Hotel partnerships are evolving as the “sharing economy” gains momentum, and hotels are leveraging it to—they hope—burnish their brand relevance and serve guests in one stroke.
“A lot of these relationships are born out of the desire to be more relevant to the millennial audience,” says Chris Davidson, executive vice president, global strategy at MMGY Global, a travel and hospitality marketing firm. But “every brand has to consider whether that experience is consistent to their brand promise to their guest.”
Take Uber, which is popping up as a partner even as U.S. cities grapple with how to regulate the upstart ride service. Choice Hotels International’s loyalty members can earn Uber rides at check-in. Starwood Hotels & Resorts Worldwide members rack up points when they use the service.
“We evaluate potential partnerships through the lens of our members—how we can create unique travel experiences and strengthen loyalty,” says Starwood, which didn’t quantify how many loyalty members use the program.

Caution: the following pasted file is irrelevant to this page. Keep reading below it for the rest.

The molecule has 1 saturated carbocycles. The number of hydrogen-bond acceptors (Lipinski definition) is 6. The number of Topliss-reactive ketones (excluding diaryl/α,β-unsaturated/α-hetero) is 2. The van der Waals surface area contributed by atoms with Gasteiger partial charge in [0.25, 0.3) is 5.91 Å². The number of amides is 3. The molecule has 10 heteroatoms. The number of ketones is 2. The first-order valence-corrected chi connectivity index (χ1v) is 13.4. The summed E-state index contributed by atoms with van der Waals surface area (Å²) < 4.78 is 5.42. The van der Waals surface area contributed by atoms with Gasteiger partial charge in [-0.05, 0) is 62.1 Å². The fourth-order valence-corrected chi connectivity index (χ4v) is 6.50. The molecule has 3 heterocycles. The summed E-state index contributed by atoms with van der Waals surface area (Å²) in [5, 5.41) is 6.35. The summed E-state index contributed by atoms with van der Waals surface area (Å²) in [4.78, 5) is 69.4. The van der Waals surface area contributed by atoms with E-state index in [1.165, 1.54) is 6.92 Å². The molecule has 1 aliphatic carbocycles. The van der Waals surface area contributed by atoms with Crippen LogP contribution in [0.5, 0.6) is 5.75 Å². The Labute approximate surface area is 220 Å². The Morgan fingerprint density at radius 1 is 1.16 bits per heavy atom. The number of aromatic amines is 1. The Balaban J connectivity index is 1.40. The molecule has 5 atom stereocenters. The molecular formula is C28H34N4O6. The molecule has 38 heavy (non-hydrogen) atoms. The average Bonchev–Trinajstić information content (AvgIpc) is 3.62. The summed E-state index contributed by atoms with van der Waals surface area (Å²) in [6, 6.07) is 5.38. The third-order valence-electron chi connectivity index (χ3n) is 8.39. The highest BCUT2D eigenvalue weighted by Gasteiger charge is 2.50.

But Davidson warns: Customers—particularly millennials—won’t bite unless the partnerships truly add value. Hilton Worldwide’s HHonors members can order an Uber from Hilton’s app. That could be perceived as valuable, Davidson says, but some customers might simply open the Uber app directly.
Ten of Twenty Four Seven Hotels’ sites under management have deleted shuttle services and begun offering guests complimentary airport rides through Uber for Business. Many customers use the service themselves, says Leesa Gibbons, vice president of operations at Twenty Four Seven.
While she doesn’t have financial metrics, Gibbons believes it has saved money. And if there’s a glitch? “If Uber wasn’t available, we’ll ask the guest to jump in a taxi and we’ll pay for it.” Down the road, if a better option is found, there’s no contract to terminate. “We do our best to satisfy the guest,” she says. “That’s the business that we’re in.”